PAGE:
So, after an interesting week of riding work at Woodfield Ranch – the yearlings are progressing nicely…with many of them beginning to ‘lope’ on the track. Which brings me to writing this blog…..
How do you know if your horse is truly listening to you?
Something I find really refreshing about these youngsters is none of them have any bad habits (different characters for sure) UNLESS you teach them some or let them become bad. They are naive, once you have gained their trust they trust you back and if you follow the rules – you can do pretty much anything with them. Yes, we can even switch their leads with a pretty acceptable flying change – on the track – 5 abreast! These horses have been under tack two weeks.
At the start, I had the tendency to guide the horse too much with my hands (sensible right?) – WRONG. The harder you pull on a horse, the more likely it is to eventually run the bridle and actually take off with you. “Turn his head loose” – is something I have heard a lot this week, and “Close your leg”! Easier said than done – it takes balls on these babies!!
The next rule is, they HAVE to be in front of your leg. Sounds familiar right? We all know that. But if these babies aren’t truly in front of your leg – if they spook or bulk…you’re skrewed. It’s a true test. If you don’t have it – they will expose you. No faking it here.
So with the horse absolutely in front of your leg – we have been working on getting them settled in the bridle. Head not to high – head to not too low and the lightest of lightest holds on their mouths through bridged reins. We can move them left, we can move them right with a squeeze of your calf – a tiny feel through your fingers brings them back, then they are immediately rewarded with an even softer rein when they do come back. Close your leg – the horse does not get flat – he comes under himself and engages. Turn his head loose – repeat, balance, repeat. The end result is a truly fabulous feel with a horse working 100% with you and a feeling you could ride them anywhere – at any pace.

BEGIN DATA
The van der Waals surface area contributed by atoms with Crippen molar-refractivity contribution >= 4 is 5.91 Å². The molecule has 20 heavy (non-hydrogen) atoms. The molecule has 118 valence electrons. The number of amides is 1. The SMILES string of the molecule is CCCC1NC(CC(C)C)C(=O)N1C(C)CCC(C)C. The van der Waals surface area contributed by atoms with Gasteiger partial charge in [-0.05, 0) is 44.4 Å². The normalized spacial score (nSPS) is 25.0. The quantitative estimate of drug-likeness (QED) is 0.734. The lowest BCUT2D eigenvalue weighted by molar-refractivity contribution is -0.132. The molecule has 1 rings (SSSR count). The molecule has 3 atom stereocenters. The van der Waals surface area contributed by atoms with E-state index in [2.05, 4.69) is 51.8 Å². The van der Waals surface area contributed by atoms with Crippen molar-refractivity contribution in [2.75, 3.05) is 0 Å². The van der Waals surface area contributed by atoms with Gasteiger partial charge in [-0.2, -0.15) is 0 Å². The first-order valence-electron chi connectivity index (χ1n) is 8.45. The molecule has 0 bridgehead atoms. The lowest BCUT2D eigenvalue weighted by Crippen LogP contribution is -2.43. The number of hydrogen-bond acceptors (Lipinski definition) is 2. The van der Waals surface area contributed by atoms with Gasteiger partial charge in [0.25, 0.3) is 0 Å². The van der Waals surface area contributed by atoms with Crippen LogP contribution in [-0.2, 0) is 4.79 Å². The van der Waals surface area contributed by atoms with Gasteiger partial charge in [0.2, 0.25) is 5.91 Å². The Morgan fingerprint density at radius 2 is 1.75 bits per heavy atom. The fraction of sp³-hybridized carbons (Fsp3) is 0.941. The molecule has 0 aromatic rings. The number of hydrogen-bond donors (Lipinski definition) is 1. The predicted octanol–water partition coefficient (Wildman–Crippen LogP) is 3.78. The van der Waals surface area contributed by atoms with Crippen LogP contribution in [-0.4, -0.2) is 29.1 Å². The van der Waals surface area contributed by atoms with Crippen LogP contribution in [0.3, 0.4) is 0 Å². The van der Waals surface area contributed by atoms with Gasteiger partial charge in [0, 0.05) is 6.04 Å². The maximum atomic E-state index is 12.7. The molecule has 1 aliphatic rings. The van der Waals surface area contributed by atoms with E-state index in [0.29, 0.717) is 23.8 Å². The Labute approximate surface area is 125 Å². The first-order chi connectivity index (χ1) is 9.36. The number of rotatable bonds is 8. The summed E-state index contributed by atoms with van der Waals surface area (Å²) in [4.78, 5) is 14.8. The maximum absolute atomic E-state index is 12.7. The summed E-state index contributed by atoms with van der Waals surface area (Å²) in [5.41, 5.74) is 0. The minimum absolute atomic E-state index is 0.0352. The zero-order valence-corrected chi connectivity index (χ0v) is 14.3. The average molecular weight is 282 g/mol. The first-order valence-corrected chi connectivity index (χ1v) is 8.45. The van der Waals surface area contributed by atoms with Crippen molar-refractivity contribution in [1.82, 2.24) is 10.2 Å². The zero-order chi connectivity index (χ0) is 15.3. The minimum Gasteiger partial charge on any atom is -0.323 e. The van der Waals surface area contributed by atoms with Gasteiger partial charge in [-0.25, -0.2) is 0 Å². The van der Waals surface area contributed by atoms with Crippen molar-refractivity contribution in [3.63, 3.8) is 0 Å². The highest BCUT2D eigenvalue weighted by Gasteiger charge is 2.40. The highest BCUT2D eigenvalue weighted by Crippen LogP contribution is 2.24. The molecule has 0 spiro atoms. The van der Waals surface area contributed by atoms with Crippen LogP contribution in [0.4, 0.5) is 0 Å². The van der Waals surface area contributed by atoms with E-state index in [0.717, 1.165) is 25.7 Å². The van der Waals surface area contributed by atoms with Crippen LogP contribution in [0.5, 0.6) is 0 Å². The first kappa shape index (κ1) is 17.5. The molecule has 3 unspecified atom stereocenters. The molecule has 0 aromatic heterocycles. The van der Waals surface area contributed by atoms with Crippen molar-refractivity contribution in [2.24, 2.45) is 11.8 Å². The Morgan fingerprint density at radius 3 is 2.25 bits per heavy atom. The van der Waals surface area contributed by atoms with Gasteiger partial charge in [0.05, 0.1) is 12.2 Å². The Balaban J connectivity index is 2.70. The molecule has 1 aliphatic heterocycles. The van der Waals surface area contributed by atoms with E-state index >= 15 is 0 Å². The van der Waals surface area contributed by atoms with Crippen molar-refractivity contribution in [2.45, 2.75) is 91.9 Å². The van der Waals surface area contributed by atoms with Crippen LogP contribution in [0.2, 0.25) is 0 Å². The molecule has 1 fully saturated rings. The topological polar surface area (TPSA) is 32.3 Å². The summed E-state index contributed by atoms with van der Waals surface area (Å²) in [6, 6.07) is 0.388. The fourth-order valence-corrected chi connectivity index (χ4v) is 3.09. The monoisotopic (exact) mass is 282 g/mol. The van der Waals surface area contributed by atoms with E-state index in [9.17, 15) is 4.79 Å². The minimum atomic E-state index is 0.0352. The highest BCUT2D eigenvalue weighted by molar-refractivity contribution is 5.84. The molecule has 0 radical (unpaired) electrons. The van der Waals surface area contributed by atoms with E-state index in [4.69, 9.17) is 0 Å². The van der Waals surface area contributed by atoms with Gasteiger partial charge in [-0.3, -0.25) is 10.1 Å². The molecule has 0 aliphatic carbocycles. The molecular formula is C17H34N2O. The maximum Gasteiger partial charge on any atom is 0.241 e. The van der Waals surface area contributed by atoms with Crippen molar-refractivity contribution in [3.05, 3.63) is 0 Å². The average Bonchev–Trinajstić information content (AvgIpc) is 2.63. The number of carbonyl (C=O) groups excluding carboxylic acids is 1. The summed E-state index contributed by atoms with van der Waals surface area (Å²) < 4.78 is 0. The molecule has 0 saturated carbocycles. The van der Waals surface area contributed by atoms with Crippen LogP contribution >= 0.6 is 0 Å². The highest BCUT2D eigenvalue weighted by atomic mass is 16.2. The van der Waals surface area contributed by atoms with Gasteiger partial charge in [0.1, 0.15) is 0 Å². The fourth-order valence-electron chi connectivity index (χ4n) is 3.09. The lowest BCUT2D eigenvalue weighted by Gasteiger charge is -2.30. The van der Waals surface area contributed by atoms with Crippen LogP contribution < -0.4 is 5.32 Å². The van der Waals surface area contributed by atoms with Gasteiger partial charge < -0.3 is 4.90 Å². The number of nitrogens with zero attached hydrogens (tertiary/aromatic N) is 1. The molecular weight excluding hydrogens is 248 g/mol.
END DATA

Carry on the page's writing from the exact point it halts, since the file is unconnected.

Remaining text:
This feel – is something we forget about. We’re too busy walking lines / distances…taking lessons, changing tack …..finding excuses. Hyper-analyzing minor details…LOOK AT THE BIGGER PICTURE! As an eventer, it IS THE ESSENCE of what we do. There is no faking it at the higher levels, particularly XC. If you don’t have this harmony, things don’t work out. Think of the riders you admire – Nicholson for me – is the master.
So I get home this afternoon – yep…loping for the eventers! OK – not on the track, but I’m lucky enough to have a nice big farm to practice. Boy were there some holes in my horses!! I got run off with, spooked with and worked out that my advanced horse is probably 99.99999% of the time behind my leg (hence the problems I’ve had XC sporadically) and actually found it a really good exercise.
How many times (honestly) between fences XC – do you actually think about how your horse is travelling? Is he in front of my leg – can I accelerate without him taking the bridle? (This is the key to riding fast & safe) Is he leaning? Do I need to soften one side? Can I half halt the gallop? Well, I know I don’t do it enough – of course we have instincts – I’m more focused on the jumps that are coming up, than what I’m doing in between.
I guess my rather long winded point is – next time your on a hack – think about these things. It sounds obvious – but as a relatively experienced rider at advanced level – I learned a lot this week, and hopefully my ‘off track’ horses will go better for it